Un-Still Life With Cavaliers: On Success

Posted by on Jun 4, 2014 in Blog, General | 8 comments

Well here we are again, another Dog Agility Bloggers Action Day.  All the successful dog agility bloggers, like me, will be writing today on the topic of “Success.”  Please check out the other blogs here.  There will certainly be a lot of different views on this subject.  It’s a great topic because there are so many different ways a writer can approach it.

My initial thought didn’t quite work out.  I was thinking that “success” begins with “suc.”  Kind of like you have to fail or be bad at something before you can succeed.  It was cute enough for me, but then I couldn’t figure out what the “-cess” meant.

A nice writing technique for addressing a one word topic is to state the dictionary definition of the word.  I looked at several online definitions of success (sorry I left my paper dictionary back in the 1980’s.)  My favorite was from thefreedictionary.com:  “The achievement of something desired, planned, or attempted.”mw-dictionary-186x300

What I like about this definition is that it is not based on any external validation.  It is the achievement of what I desire, what I plan or what I attempt.  It is not based on the accumulation of anything, or anyone else’s judgement.  Many of the other definitions contain words such as “wealth” “fame” “honor” “respect” “prosperity” or “position.”

I have desired, planned and attempted to earn agility championship titles with my dogs, and to beat the competition whenever we can.  I have succeeded.  Earning these titles made me happy, I felt they validated my abilities as a dog trainer and agility competitor.  I planned to train my dogs, attempted to do well in competition, made adjustments as I learned more about my dogs and agility, kept improving and working until I achieved what I had desired.



But there is so much more than this.  The titles were goals, and I am certainly proud of them, but they are once again external validation.  Abraham Maslow, in his 1943 paper “A Theory of Human Motivation” and 1954 book “Motivation and Personality,” discussed the hierarchy of needs in humans.  Maslow believed that once people had satisfied the basic physiological and safety needs they could move on to higher levels.  The highest need is self-actualization, or as Maslow wrote, “What a man can be, he must be.”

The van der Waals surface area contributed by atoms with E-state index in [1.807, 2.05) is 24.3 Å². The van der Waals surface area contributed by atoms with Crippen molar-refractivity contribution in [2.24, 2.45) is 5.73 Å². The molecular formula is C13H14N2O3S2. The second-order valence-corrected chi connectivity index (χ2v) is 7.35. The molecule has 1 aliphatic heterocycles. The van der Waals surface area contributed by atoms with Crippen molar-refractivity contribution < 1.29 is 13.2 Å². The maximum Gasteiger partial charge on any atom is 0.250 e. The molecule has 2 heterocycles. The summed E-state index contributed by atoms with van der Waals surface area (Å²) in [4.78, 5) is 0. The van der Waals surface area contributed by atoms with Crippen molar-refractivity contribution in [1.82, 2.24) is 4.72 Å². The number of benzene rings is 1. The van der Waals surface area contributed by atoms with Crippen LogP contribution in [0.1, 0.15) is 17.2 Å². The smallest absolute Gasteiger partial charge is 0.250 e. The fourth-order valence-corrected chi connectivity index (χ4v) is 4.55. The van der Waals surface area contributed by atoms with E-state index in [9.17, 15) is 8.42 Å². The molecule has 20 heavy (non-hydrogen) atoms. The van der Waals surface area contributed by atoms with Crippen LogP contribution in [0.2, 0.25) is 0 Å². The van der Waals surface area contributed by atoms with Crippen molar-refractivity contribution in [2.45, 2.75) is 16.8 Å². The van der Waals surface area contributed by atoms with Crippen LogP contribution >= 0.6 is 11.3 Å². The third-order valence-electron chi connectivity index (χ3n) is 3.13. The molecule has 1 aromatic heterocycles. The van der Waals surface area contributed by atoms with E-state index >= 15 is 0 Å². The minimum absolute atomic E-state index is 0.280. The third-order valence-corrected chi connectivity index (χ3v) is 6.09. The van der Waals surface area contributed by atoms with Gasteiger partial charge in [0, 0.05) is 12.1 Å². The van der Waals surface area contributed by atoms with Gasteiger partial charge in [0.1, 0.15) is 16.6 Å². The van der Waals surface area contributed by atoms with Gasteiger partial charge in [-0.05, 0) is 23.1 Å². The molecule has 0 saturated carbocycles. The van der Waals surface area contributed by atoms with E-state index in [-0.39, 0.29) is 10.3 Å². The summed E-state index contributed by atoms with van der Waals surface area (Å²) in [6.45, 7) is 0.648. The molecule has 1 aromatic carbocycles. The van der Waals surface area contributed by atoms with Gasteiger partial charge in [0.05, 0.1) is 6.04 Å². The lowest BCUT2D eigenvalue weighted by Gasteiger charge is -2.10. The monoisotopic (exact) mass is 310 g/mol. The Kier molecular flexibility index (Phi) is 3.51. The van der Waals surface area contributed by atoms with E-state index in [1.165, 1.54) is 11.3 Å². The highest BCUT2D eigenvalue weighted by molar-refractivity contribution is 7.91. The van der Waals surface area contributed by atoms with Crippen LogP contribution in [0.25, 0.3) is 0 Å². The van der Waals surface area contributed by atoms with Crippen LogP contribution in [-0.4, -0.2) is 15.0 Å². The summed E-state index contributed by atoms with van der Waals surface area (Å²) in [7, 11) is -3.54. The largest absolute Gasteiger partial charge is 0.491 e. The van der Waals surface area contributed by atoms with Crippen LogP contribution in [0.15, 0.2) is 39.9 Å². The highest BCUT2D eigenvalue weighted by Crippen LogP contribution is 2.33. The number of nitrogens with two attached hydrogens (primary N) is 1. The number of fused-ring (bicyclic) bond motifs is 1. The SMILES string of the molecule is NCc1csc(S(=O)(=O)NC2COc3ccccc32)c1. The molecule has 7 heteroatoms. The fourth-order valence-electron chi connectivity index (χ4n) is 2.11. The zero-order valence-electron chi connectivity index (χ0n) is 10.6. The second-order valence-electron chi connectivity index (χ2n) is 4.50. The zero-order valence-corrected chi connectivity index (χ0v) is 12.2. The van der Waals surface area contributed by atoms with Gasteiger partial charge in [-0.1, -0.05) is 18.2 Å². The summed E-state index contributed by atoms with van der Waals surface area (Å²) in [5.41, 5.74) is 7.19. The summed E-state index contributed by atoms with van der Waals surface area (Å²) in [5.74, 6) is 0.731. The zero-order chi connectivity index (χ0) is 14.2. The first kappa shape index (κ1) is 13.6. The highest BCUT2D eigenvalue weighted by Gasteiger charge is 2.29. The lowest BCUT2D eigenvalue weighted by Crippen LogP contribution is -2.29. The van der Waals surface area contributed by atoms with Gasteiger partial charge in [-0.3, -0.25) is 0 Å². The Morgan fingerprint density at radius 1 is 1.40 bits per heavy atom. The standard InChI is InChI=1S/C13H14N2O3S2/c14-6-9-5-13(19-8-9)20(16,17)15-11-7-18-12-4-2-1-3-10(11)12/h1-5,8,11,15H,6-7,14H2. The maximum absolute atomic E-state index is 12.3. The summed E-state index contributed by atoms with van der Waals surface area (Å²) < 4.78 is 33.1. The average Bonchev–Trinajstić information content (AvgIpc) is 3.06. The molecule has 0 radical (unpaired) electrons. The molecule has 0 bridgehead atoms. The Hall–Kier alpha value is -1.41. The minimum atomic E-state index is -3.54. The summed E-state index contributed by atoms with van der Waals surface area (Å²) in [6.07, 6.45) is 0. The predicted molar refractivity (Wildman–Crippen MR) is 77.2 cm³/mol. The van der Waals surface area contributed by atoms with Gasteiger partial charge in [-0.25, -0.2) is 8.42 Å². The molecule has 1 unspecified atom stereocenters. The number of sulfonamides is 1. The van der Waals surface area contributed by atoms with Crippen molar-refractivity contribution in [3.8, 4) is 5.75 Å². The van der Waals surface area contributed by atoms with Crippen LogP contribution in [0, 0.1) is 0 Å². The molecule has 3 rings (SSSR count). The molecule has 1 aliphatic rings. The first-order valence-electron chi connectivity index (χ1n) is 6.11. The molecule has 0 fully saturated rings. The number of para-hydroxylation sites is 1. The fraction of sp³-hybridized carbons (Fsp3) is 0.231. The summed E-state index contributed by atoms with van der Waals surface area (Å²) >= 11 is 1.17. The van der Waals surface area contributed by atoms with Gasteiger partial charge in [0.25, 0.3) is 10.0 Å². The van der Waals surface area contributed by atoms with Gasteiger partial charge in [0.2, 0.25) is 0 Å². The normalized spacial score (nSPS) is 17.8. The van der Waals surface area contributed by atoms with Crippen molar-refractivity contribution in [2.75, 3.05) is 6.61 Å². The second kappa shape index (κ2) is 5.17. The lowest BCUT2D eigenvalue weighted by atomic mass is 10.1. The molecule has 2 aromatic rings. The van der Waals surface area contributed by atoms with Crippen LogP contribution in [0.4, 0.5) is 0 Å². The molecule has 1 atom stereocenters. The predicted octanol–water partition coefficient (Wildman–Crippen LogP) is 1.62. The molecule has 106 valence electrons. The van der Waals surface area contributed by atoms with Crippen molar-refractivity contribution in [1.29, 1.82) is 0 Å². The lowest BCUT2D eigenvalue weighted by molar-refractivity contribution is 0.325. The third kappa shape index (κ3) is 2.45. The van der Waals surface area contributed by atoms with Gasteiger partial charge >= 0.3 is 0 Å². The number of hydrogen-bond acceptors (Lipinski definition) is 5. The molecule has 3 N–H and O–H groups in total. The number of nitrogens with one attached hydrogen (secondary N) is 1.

Maslow was referring to reaching one’s full potential.  Again, I like this concept because I don’t have to beat world champions to reach my own full potential.  I am not being measured against anyone else, I just have to be the best I can be.

So that is what I would say about success, a bit intellectual and not overly cute:  figure out what you desire, plan to achieve it and don’t be afraid to attempt it.  Do not judge yourself against other people, work to realize your own full potential and you will be successful.  Don’t worry about what others are achieving.  And be nice, you can do all this without being an a**

I hope you found this post didn’t “suc.”  Remember to see what other dog agility bloggers are saying about success here.

As always comments will be moderated for a few days and then I’ll move on to something else.


  1. YES! Great commentary. Personally I have very few ribbons, but we still succeed sometimes because we dare to make the attempts…. 😀

    • Thanks Sally!

  2. Nice post! It has been on my mind a lot lately how difficult it is to maintain our personal success goals in the world of social media, with this barrage of videos of everyone’s stellar puppy and training adventures. It makes it harder not to judge oneself against others, but it is so important to believe in the dog that you have and be patient with your personal goals.

    • Hadn’t even thought about the pressure from all the stellar puppy videos, great comment!

  3. I love the clarity of the internal vs external validation!

    • Thanks! Every once in a while I find clarity, thanks for your validation!

  4. Great article! I always try to compete against myself, and find those victories to be much more satisfying than any Q.

    • Thanks, it was a great topic to write about.


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